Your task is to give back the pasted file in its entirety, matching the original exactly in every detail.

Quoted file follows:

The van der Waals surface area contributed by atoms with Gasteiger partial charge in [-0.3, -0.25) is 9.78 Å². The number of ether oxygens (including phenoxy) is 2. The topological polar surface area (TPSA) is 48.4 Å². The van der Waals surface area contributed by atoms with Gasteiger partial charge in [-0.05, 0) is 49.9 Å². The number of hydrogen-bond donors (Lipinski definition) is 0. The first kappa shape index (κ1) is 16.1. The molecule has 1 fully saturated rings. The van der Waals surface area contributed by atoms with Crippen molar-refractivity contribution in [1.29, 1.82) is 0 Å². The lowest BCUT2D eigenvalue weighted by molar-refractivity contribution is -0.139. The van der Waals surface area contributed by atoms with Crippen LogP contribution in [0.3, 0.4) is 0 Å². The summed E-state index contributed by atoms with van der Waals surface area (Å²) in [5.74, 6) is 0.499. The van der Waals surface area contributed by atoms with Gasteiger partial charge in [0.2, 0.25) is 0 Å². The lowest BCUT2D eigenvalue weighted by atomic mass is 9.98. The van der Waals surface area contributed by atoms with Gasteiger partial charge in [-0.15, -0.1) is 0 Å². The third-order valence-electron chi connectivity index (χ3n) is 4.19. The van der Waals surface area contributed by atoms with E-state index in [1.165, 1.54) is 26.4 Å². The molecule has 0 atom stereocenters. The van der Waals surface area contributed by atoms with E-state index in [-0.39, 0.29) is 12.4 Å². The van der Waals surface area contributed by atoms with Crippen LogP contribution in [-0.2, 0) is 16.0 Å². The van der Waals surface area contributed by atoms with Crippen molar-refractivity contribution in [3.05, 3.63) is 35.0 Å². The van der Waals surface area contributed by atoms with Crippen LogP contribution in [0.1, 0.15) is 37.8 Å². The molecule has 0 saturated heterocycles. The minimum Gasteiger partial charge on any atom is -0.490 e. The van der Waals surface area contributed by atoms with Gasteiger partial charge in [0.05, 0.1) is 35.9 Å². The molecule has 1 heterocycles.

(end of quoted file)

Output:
The van der Waals surface area contributed by atoms with Gasteiger partial charge in [-0.3, -0.25) is 9.78 Å². The number of ether oxygens (including phenoxy) is 2. The topological polar surface area (TPSA) is 48.4 Å². The van der Waals surface area contributed by atoms with Gasteiger partial charge in [-0.05, 0) is 49.9 Å². The number of hydrogen-bond donors (Lipinski definition) is 0. The first kappa shape index (κ1) is 16.1. The molecule has 1 fully saturated rings. The van der Waals surface area contributed by atoms with Crippen molar-refractivity contribution in [1.29, 1.82) is 0 Å². The lowest BCUT2D eigenvalue weighted by molar-refractivity contribution is -0.139. The van der Waals surface area contributed by atoms with Crippen LogP contribution in [0.3, 0.4) is 0 Å². The summed E-state index contributed by atoms with van der Waals surface area (Å²) in [5.74, 6) is 0.499. The van der Waals surface area contributed by atoms with Gasteiger partial charge in [0.2, 0.25) is 0 Å². The lowest BCUT2D eigenvalue weighted by atomic mass is 9.98. The van der Waals surface area contributed by atoms with Gasteiger partial charge in [-0.15, -0.1) is 0 Å². The third-order valence-electron chi connectivity index (χ3n) is 4.19. The van der Waals surface area contributed by atoms with E-state index in [1.165, 1.54) is 26.4 Å². The molecule has 0 atom stereocenters. The van der Waals surface area contributed by atoms with E-state index in [-0.39, 0.29) is 12.4 Å². The van der Waals surface area contributed by atoms with Crippen LogP contribution in [-0.2, 0) is 16.0 Å². The van der Waals surface area contributed by atoms with Crippen molar-refractivity contribution in [3.05, 3.63) is 35.0 Å². The van der Waals surface area contributed by atoms with Crippen LogP contribution in [0.1, 0.15) is 37.8 Å². The molecule has 0 saturated heterocycles. The minimum Gasteiger partial charge on any atom is -0.490 e. The van der Waals surface area contributed by atoms with Gasteiger partial charge in [0.05, 0.1) is 35.9 Å². The molecule has 1 heterocycles.